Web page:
Jewish World Review July 30, 2004 / 12 Menachem-Av, 5764
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Whenever John Edwards speaks, inquiring minds wonder why a man so bright and winning and he is can say things that at times seem imbecilic and trite. Case in point: His "acceptance" speech Wednesday night before the Democratic National Convention. I put the word "acceptance" in quotes because he delivered it before his name was officially was placed in nomination.
Three things stood out about his speech. The first was the insinuation that you and I are toast if we don't get help from Team Kerry, and quick. We won't get health care, our kids won't get educated, the economy will fall into shambles, the world will turn on us, and our hopes and dreams will drain slowly, inexorably away.
Edwards has traveled the country describing America as a land awash in misery and in desperate need of two things: Hope (as in the Edwards refrain, "Hope is on the way!") and a concerted Democratic effort to "lift people up."
The "lift people up" line is especially telling. American lore traditionally has celebrated self-made men and women a category, ironically, that includes Edwards who make their way from poverty to prosperity not by means of a government program or loan, but through the sweat of their brows and the kindness of mentors and friends.
Nobody can guarantee success, least of all Uncle Sam, and sometimes the Fates mete out riches to perfect scoundrels and cads. Nevertheless, markets have a pretty good track record when it comes to rewarding people who provide things that we need or want. But Edwards wants listeners to believe that the government itself plays a fundamental role in making these good thing happen. Wrong-o.
This leads to a second point, which is that Sen. Edwards seems to regard a prosperous businessman as a greater threat to domestic tranquility than Usama bin Laden. His speech disparaged the wealthy, at one point promising to fob the costs of expensive new health care onto the "top 2 percent of taxpayers" a group that not only includes a bunch of small, mom-and-pop businesses, but also pays (are you ready for this?) approximately 40 percent of the nation's income taxes. The net effect of this plan would be to shut down a bunch of dry cleaners and convenience stores, send rich folks fleeing to tax shelters (the Kerry and Edwards families each have sheltered millions of dollars in income in recent years), and foist more of the tax burden not on the rich, but the middle class. After all, if the "rich" aren't paying, somebody has to hold the bag.
This leads to a second point, which is that the Edwards stump speech's insistence on two Americas unequal systems of education, health care, retirement security, etc. one rich and one poor, relies on myth and on the ugliest of human passions, envy. We don't live in feudal England. Rich and poor aren't fixed classes. In any given time, the vast majority of America's "rich" come from backgrounds that just a few short years earlier placed them among the ranks of America's most poor, and vice versa. Edwards also tries to whip up envy, hinting that prosperous Americans conspire to make others miserable, so that the only hope for social peace is to level everything out make us equal in terms of income and happiness, regardless of how much or little we work. This is socialism with a smile, and it has an unbroken record of disastrous failure.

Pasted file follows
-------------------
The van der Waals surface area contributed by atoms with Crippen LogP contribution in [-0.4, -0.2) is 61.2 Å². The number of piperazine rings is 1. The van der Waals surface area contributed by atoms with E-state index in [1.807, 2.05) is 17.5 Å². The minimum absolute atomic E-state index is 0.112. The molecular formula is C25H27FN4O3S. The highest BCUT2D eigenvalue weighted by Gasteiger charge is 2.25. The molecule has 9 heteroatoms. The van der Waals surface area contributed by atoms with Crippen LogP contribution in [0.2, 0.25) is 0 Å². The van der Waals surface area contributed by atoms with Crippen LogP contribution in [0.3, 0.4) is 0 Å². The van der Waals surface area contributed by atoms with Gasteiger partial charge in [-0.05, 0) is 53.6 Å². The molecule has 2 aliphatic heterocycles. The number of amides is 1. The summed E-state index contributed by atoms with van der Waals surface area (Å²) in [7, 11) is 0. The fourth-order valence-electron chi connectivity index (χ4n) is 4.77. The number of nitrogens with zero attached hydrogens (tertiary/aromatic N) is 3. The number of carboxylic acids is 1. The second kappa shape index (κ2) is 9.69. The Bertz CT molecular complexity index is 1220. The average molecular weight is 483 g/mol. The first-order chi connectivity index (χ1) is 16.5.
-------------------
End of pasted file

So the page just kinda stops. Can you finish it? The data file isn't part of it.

Boiled to its essence, the "hope is on the way" line gives the impression that Democrats view themselves as a party of pity, rather than hard work and ambition.
Finally comes the magic wand aspect of the speech. Edwards painted a picture of a word that can be transformed magically and instantly. Call it the Gomer Pyle effect ("Shazaam!" "Go…ooo…lllyy!") Although his address teemed with examples, here's the best: "We can ensure that Iraq's neighbors like Syria and Iran don't stand in the way of a democratic Iraq." Period.
Shazaam! Just like that, two intractable enemies will become Kerry-hugging pals. Heck, if I had know it was that easy, I would have been with these guys all along! After all, Iran's ayatollahs are playing a double game, holding al Qaeda toughs on the one hand, while also developing nuclear weapons, ballistic missiles, and the most sophisticated network on earth for encouraging and financing anti-American terror. Syria meanwhile may serve as the repository for billions in missing Iraqi loot, as well as selected refugees from Saddam's regime, along with stockpiles of weapons of mass destruction. One gets the impression, at least listening to John Edwards, that both nations will cry uncle the moment John Kerry takes the oath of office.
This shouldn't surprise us, of course. Politicians love applause, and people love to hear someone promise to solve a vexing problem at a very low cost. (This is the driving theme of the infomercial industry.) There's something addictive about the combination of a lofty promise and anticipated gratitude: If you tell folks what they want to hear, especially if, deep in their hearts, they know and fear that it's utterly impossible, they'll worship you at least in the short run. The bad news is that they eventually expect you to deliver, and no human can deliver on the promises John Edwards made Wednesday night.
To recap: Edwards delivered his speech with terrific verve. He's a charismatic and likeable guy, with a great family, a heartening and at times poignant life story, and a certain personal decency. All of which leads one to wonder: Does he really believe this stuff, or is he just riding the high of making other people, for one fleeting moment, happy?
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